Only one Person stands on the right side of this line. Only Jesus. The rest of us - Christians and non-Christians - are on the wrong side of His story. In evangelistic preaching then, we don't speak over the heads of Christians to hit our real targets - the unwashed. We speak to the children of Adam and reveal the problems of Adam. These problems are common to all, but praise God, there's a solution for all. Jesus is the "life of heaven", He is God's righteousness and He's made available to all. Christians need Him and need to look to Him constantly (not just in a one off salvation-moment). Non-Christians too need Him and need to look to Him for the first time. But the problems addressed are the problems of all and the solution proclaimed is available to all.

But what does preaching look like on that first paradigm...


Someone from the right side of the line condescends to preach to those below. And the essence of their message is an "arrow up" - it's an exhortation to make a salvation decision (the way that the preacher has already).

So preaching comes from on high and it's message is for those below to make their way up. Not so on the second model...


Here the preacher is on the side of the hearers - part of the same problem but also offered the same solution. And so this is the essence of the message: arrow-down! In the law, heaven does indeed stand above us and condemn us. What is revealed from heaven is, first, the wrath of God (Romans 1:18ff). But this wrath is revealed to all humanity and convicts all alike of sin. "But now a righteousness from God has been revealed" (Romans 3:21). Here comes the gospel and, once again, it is arrow-down as Christ is offered to lost sinners.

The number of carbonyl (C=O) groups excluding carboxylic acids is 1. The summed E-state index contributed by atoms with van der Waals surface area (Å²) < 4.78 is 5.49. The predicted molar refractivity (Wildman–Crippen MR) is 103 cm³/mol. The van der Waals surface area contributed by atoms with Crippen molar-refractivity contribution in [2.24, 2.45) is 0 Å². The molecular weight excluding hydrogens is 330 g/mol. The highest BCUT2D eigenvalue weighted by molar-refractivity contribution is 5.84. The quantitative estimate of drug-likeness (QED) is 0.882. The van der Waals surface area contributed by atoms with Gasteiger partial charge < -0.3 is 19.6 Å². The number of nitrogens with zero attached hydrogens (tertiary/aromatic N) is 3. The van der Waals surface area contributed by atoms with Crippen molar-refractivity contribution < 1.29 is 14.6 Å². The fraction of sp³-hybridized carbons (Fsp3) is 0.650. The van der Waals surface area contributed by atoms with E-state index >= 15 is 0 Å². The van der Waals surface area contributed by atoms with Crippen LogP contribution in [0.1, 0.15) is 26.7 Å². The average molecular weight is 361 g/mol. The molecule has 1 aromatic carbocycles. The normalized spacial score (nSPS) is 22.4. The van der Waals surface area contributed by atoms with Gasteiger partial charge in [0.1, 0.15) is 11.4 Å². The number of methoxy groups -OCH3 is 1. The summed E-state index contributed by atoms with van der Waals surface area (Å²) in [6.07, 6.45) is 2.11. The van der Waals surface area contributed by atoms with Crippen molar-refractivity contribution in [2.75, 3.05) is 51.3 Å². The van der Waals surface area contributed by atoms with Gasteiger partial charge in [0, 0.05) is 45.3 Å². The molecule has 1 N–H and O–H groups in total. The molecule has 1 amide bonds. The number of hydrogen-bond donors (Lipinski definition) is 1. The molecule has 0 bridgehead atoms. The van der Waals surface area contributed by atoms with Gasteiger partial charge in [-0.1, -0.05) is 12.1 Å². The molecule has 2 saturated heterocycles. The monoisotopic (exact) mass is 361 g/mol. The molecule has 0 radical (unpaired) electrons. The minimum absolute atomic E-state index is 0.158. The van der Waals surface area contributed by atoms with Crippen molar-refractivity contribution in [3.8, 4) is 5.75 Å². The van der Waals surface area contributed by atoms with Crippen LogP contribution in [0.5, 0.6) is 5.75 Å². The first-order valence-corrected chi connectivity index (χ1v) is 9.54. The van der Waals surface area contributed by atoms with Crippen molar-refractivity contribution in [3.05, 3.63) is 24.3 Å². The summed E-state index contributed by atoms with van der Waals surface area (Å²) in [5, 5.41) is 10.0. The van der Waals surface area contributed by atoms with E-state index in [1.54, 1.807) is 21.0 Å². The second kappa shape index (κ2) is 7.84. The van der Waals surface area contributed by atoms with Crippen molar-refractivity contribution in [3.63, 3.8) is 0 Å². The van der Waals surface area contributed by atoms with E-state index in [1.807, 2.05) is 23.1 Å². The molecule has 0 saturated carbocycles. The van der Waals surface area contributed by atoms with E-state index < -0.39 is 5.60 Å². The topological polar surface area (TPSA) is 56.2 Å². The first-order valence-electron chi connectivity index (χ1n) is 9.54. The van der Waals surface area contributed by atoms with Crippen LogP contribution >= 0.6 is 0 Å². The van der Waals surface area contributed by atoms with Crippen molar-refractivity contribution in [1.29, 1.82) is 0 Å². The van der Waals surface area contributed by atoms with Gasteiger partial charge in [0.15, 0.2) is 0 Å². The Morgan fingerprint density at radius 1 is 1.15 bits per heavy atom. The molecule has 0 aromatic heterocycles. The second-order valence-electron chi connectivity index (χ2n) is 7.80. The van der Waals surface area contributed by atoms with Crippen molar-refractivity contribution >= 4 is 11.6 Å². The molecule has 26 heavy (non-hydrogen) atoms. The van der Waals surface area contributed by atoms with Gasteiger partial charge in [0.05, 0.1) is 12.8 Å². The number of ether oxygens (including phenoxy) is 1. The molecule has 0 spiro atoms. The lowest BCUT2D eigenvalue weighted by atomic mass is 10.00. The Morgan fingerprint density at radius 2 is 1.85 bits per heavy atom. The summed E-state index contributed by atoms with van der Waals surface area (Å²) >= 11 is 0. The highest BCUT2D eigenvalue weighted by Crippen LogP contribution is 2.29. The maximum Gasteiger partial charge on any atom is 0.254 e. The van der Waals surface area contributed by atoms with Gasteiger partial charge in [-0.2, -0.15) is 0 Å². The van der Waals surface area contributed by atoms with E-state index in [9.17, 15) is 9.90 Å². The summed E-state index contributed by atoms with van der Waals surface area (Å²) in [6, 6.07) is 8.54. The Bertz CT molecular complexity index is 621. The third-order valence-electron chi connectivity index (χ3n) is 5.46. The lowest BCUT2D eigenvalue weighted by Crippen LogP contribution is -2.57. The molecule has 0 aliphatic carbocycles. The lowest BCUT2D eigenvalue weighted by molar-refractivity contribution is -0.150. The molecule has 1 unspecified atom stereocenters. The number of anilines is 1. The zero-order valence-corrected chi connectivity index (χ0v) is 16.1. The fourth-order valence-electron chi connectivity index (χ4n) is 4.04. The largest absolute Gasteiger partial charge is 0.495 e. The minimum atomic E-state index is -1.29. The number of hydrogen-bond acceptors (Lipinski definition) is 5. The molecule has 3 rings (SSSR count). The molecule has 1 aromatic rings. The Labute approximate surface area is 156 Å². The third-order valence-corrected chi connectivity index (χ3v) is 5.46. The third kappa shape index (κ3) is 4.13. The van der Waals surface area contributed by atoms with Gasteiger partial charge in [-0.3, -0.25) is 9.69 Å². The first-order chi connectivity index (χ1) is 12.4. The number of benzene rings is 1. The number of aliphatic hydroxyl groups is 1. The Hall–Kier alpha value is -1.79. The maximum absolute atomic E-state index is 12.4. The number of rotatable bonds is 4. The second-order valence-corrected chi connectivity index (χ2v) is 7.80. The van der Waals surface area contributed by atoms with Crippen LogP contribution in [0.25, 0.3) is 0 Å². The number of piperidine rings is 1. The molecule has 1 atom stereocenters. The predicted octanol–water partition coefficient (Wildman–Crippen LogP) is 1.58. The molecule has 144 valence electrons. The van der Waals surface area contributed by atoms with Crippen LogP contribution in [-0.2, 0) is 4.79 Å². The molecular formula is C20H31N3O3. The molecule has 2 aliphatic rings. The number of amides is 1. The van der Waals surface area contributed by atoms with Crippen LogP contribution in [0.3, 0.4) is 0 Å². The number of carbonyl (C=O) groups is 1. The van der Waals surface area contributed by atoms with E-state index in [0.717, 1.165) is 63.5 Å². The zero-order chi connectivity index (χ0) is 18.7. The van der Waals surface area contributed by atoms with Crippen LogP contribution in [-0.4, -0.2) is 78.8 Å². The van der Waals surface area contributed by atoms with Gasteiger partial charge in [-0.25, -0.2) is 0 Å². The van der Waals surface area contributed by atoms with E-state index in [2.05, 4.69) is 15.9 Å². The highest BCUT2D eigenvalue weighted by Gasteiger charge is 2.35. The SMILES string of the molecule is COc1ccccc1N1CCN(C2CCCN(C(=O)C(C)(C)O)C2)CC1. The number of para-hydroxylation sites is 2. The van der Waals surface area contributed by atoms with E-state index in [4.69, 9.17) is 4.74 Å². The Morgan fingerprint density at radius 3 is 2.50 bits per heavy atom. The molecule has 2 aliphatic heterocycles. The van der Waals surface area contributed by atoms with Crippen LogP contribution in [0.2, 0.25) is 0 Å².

Christians need this gospel. Non-Christians need this gospel. No-one should feel superior. Everyone is humbled. No-one should feel uniquely "got at". Everyone is lavishly "given to." What place does anger have on this understanding.

But what understanding do we have? And how does it shape our preaching?


vine2It's a question commonly posed among Christian ministers: Am I called more to faithfulness or fruitfulness?

When you realise that there can be great "ministry successes" based on "secret and shameful ways", you start to prize faithfulness all the more.

When you see dry-as-dust ministers making no impact but claiming a justification in their plodding "faithfulness", you might start to prize fruitfulness.

Which is it?

Three initial thoughts:

1. If the purpose of the discussion is to make ministers feel better or worse about themselves, it's almost certainly the wrong discussion. If it becomes about managing our own egos in ministry then we're already on the wrong footing. Too often we take sides on this one because we want to insulate ourselves from critique (if we're 'faithful' but fruitless) or to congratulate ourselves (if we're 'fruitful' but faithless).

2. The benefit of the "faithfulness" side is that it prioritises what God is doing in us before it considers what God is doing through us. This is good. God does not treat His children as means to an end, but as ends in themselves. The faithfulness crowd focus - or at least should focus - us on what God is up to in their own walk with Jesus before they ever consider "bums on pews."

3. The benefit of the "fruitfulness" side is that no-one can be fruitful without abiding in the Vine. It's possible to be a stone-hearted servant lacking any kind of vibrant relationship with Jesus. "Faithfulness" can become a cloak for "doing your duty" and all the sins of the prodigal's elder brother come into play. The fruitfulness crowd focus - or at least should focus - on an expectant and lively communion with Jesus that just does bear fruit. It's not the busyness of the builder, laying brick upon brick. It's the organic growth of the branch that will be fruitful in connection with the Vine,